Do you recall two weeks ago when I strolled to the Farmer’s Market and saw some maple syrup from Connecticut? Well, it got me thinking about the quart my parents had brought down from Maine and what I could do with it. Since I am such a compound butter fan and even give maple butter to some at Christmas time, the decision was made. But what to put it on in the spring? A purchase of some wild salmon and the plan was complete.
But first, so that you do not feel guilty about the maple syrup (I use so little used though), let me give you many health reasons why you need to focus on the Salmon consumption: high in protein, ‘good’ fats (go omegas!), vitamin D, calcium, high percentages of your daily requirements for other vitamins and minerals. And why is it important to try to consume more wild than farmed Salmons? studies have shown much higher levels of PCB’s and contaminants in the farmed species. You can learn more by searching the Internet but I am happy to provide one link from Consumer Reports.
Maple syrup also appears to have some nutritional benefits that I just learned about including impressive levels of manganese and zinc. Both of those are important to your immune system.
1 lb. wild salmon, skinless
1/2 tablespoon maple butter*, softened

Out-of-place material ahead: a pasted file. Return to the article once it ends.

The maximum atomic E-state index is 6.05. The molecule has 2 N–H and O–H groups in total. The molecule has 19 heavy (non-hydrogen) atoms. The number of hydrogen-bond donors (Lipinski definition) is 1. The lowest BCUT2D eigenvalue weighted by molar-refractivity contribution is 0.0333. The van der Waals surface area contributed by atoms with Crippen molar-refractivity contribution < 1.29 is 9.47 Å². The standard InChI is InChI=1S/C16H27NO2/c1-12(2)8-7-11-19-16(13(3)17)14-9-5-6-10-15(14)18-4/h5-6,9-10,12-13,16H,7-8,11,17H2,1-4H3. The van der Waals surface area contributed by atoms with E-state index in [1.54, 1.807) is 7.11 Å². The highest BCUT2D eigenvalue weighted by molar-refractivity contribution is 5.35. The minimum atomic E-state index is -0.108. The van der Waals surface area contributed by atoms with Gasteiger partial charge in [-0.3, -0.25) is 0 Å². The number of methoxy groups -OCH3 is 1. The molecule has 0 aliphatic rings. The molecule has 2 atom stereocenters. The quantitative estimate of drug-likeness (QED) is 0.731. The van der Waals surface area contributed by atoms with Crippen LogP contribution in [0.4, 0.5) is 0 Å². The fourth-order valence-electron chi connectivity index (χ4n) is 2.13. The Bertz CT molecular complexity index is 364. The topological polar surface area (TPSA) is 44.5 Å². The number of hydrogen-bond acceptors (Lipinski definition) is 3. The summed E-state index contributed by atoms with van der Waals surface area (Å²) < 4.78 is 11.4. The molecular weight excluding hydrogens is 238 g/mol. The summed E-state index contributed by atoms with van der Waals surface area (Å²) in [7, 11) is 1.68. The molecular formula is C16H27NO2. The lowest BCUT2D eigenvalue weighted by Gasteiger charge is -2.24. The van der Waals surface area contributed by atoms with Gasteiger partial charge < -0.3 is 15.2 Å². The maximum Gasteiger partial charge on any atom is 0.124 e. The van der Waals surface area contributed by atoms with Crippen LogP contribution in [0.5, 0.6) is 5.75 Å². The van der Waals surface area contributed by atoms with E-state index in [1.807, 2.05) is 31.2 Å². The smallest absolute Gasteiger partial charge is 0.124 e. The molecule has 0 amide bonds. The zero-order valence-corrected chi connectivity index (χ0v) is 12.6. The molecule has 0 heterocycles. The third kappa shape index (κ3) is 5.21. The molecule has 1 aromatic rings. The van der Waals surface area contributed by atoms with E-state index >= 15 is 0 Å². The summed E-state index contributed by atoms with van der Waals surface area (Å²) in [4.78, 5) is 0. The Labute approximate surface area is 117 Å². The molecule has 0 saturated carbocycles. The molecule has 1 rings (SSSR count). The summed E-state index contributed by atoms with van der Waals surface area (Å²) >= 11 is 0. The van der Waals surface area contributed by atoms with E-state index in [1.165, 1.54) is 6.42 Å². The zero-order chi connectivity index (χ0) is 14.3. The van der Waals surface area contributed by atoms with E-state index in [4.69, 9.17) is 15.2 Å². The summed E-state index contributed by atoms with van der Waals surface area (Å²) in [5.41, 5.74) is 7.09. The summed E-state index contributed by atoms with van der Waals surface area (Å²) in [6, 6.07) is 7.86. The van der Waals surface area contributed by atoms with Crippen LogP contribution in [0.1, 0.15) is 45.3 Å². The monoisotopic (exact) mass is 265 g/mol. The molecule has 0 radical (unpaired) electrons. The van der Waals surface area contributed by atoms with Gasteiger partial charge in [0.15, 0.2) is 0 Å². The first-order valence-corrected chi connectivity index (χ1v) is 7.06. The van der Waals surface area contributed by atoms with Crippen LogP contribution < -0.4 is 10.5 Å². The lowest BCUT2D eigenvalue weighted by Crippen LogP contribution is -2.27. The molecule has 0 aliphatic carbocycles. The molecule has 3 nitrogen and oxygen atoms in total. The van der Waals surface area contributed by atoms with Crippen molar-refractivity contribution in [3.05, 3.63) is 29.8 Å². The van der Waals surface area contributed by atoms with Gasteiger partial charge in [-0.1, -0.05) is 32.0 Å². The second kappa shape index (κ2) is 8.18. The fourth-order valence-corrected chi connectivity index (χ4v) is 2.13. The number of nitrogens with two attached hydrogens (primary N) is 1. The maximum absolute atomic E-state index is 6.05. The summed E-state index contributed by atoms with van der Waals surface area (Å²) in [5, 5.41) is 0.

1/8 teaspoon ground pepper
a dash or two of Kosher salt
1. Preheat grill over medium high heat. Season the salmon with some salt and pepper and brush the maple butter over the fish.
2. Brush a little olive oil over the grates, place the fish and leave for 5 minutes.
3. Flip and grill approx. another 4-5 minutes or until firm but not overcooked.
Here is what I thought of the dish: The flavor was subtle but it definitely added a sweetness and moisture to the fish. Or maybe that is simply my superior grilling skills? probably the maple butter.
By the way, here is an update on our garden: everything is going well although we lost 2 of our 4 cucumber plants. And as you can see below, the tomato plants are about to bear fruit…or vegetable….you decide.
*Allow 1 tablespoon of unsalted butter to come to room temperature. Mix in 1/2 tablespoon maple syrup, and blend very well. place onto wax paper, roll and refrigerate. This could be made days ahead of time.